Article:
Pope Francis: People Who Report Fake News Are Like Those Who Eat Poop

Pope Francis
Pope Francis gestures as he speaks with journalists on his flight back from Manila to Rome, January 19, 2015. |

Pope Francis, the head of the Roman Catholic Church. recently compared those who smear politicians or engage in deceptive news reporting with people who like eating fecal matter.

In an interview with the Belgian Catholic weekly published on Wednesday, the pontiff was asked for his opinion about current news media.

"The communications media have a very great responsibility. Nowadays they have in their hands the possibility and the capacity to form opinion: they can form a good or a bad opinion," explained Francis.

"It is obvious that, given that we are all sinners, also the media can ... become harmful. And the communications media have their temptations. They can be tempted by calumny, and therefore used to slander, to sully people, especially in the world of politics."

The pontiff went on to explain that smearing politicians for past personal wrongs or inaccurate information such as fake news is comparable to "coprophagia," a word meaning the consumption of feces.

"Disinformation is probably the greatest damage that the media can do, as opinion is guided in one direction, neglecting the other part of the truth. And then, I believe that the media should be very clear, very transparent," continued Francis.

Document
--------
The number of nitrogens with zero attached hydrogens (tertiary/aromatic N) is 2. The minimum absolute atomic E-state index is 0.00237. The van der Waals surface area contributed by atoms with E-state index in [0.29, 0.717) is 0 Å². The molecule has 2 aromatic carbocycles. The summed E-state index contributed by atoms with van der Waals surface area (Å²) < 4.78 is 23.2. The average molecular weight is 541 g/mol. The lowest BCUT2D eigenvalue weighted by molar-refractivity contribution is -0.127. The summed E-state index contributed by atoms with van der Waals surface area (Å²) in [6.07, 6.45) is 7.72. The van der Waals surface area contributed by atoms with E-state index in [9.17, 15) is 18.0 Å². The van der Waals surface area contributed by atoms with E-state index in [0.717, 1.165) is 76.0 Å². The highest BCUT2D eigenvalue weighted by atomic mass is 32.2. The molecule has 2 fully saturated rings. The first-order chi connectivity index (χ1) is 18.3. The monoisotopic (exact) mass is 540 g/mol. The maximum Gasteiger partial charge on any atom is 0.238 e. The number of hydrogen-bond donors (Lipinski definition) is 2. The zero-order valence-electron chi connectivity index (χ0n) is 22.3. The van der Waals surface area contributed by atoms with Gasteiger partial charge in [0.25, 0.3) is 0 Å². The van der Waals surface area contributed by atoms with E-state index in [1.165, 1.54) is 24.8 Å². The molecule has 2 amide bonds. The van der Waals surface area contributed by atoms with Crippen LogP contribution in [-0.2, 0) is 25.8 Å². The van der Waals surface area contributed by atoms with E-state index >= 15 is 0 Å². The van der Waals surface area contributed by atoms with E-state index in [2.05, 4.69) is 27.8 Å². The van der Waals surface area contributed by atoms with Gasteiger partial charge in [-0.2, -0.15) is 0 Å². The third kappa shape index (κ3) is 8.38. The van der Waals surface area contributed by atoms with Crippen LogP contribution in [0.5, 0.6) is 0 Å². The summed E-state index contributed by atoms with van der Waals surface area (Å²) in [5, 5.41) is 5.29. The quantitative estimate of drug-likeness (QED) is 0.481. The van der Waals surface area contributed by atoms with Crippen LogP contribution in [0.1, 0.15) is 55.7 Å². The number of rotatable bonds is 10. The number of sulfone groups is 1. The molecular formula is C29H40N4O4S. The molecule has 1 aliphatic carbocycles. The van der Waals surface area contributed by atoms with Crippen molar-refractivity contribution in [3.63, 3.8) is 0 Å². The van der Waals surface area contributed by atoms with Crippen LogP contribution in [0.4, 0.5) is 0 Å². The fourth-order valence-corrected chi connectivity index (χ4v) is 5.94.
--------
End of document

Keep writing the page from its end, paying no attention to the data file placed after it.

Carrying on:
"[The media should not fall] to the sickness of coprophilia, which is always wanting to communicate scandal, to communicate ugly things, even though they may be true. And since people have a tendency towards the sickness of coprophagia, it can do great harm."

The pope's remarks come at a time when in the United States there is an increased concern over the negative impact of fake news.

"Fake news has been blamed for everything from the election of Donald Trump to the recent (and frightening) situation in Washington, D.C., when a man entered a neighborhood pizza parlor with a gun to 'self-investigate' a fake news report about a child sex ring allegedly operating out the establishment," reported The Blaze.

"And if reports are to be believed, much of the fake news that circulates is generally shared on social media sites such as Facebook. Facebook and other tech giants like Google have suggested that they might begin blocking known fake news sites."

Others have been more critical of the concerns about fake news, arguing that the real menace to society is a biased mainstream media.

"However, most junk journalism does not take the form of outright 'fake news' but of tendentious reporting that focuses on some facts while downplaying or omitting others. And here, the mainstream media are indeed often guilty of bias," reasoned one column published by The Hill last month.

"In the days before the internet could pose a real challenge to the mainstream media's dominance, it led to the uncritical acceptance of highly dubious claims and statistics, such as 3 million homeless Americans during Ronald Reagan's presidency."

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